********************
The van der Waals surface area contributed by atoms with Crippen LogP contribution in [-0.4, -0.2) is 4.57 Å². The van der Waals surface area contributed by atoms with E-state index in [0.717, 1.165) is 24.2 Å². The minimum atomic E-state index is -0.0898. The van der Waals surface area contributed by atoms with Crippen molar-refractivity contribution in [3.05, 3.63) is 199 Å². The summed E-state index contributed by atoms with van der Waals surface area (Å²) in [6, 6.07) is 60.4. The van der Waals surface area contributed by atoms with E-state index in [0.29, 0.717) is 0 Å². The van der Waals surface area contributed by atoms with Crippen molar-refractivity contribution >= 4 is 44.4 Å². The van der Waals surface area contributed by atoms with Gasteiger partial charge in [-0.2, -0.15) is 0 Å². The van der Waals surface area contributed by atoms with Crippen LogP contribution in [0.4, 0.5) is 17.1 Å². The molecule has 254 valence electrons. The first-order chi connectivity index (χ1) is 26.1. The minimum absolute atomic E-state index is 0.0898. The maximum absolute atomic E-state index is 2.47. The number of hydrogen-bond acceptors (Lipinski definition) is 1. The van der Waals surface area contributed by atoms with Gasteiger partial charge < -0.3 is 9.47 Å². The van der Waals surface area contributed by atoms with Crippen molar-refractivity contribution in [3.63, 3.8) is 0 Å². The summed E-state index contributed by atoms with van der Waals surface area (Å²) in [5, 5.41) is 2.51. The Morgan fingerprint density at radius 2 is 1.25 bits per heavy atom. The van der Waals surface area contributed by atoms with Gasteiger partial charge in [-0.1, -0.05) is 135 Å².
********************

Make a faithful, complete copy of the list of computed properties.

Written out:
The van der Waals surface area contributed by atoms with Crippen LogP contribution in [-0.4, -0.2) is 4.57 Å². The van der Waals surface area contributed by atoms with E-state index in [0.717, 1.165) is 24.2 Å². The minimum atomic E-state index is -0.0898. The van der Waals surface area contributed by atoms with Crippen molar-refractivity contribution in [3.05, 3.63) is 199 Å². The summed E-state index contributed by atoms with van der Waals surface area (Å²) in [6, 6.07) is 60.4. The van der Waals surface area contributed by atoms with E-state index in [0.29, 0.717) is 0 Å². The van der Waals surface area contributed by atoms with Crippen molar-refractivity contribution >= 4 is 44.4 Å². The van der Waals surface area contributed by atoms with Gasteiger partial charge in [-0.2, -0.15) is 0 Å². The van der Waals surface area contributed by atoms with Crippen LogP contribution in [0.4, 0.5) is 17.1 Å². The molecule has 254 valence electrons. The first-order chi connectivity index (χ1) is 26.1. The minimum absolute atomic E-state index is 0.0898. The maximum absolute atomic E-state index is 2.47. The number of hydrogen-bond acceptors (Lipinski definition) is 1. The van der Waals surface area contributed by atoms with Gasteiger partial charge < -0.3 is 9.47 Å². The van der Waals surface area contributed by atoms with Crippen molar-refractivity contribution in [3.63, 3.8) is 0 Å². The summed E-state index contributed by atoms with van der Waals surface area (Å²) in [5, 5.41) is 2.51. The Morgan fingerprint density at radius 2 is 1.25 bits per heavy atom. The van der Waals surface area contributed by atoms with Gasteiger partial charge in [-0.1, -0.05) is 135 Å².